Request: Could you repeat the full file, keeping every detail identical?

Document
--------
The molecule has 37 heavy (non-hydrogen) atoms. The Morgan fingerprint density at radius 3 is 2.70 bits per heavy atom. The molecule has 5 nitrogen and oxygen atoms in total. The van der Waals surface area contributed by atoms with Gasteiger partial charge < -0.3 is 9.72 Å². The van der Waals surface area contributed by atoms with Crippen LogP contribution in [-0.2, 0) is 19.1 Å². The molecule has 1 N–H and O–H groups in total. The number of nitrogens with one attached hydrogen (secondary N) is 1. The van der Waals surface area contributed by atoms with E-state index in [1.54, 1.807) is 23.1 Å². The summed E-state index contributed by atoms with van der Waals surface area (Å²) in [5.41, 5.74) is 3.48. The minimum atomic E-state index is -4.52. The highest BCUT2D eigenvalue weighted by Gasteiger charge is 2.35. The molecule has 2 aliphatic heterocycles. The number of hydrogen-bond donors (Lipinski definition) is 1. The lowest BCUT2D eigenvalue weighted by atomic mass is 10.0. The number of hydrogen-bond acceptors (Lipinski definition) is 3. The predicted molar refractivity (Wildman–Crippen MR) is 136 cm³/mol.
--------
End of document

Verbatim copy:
The molecule has 37 heavy (non-hydrogen) atoms. The Morgan fingerprint density at radius 3 is 2.70 bits per heavy atom. The molecule has 5 nitrogen and oxygen atoms in total. The van der Waals surface area contributed by atoms with Gasteiger partial charge < -0.3 is 9.72 Å². The van der Waals surface area contributed by atoms with Crippen LogP contribution in [-0.2, 0) is 19.1 Å². The molecule has 1 N–H and O–H groups in total. The number of nitrogens with one attached hydrogen (secondary N) is 1. The van der Waals surface area contributed by atoms with E-state index in [1.54, 1.807) is 23.1 Å². The summed E-state index contributed by atoms with van der Waals surface area (Å²) in [5.41, 5.74) is 3.48. The minimum atomic E-state index is -4.52. The highest BCUT2D eigenvalue weighted by Gasteiger charge is 2.35. The molecule has 2 aliphatic heterocycles. The number of hydrogen-bond donors (Lipinski definition) is 1. The lowest BCUT2D eigenvalue weighted by atomic mass is 10.0. The number of hydrogen-bond acceptors (Lipinski definition) is 3. The predicted molar refractivity (Wildman–Crippen MR) is 136 cm³/mol.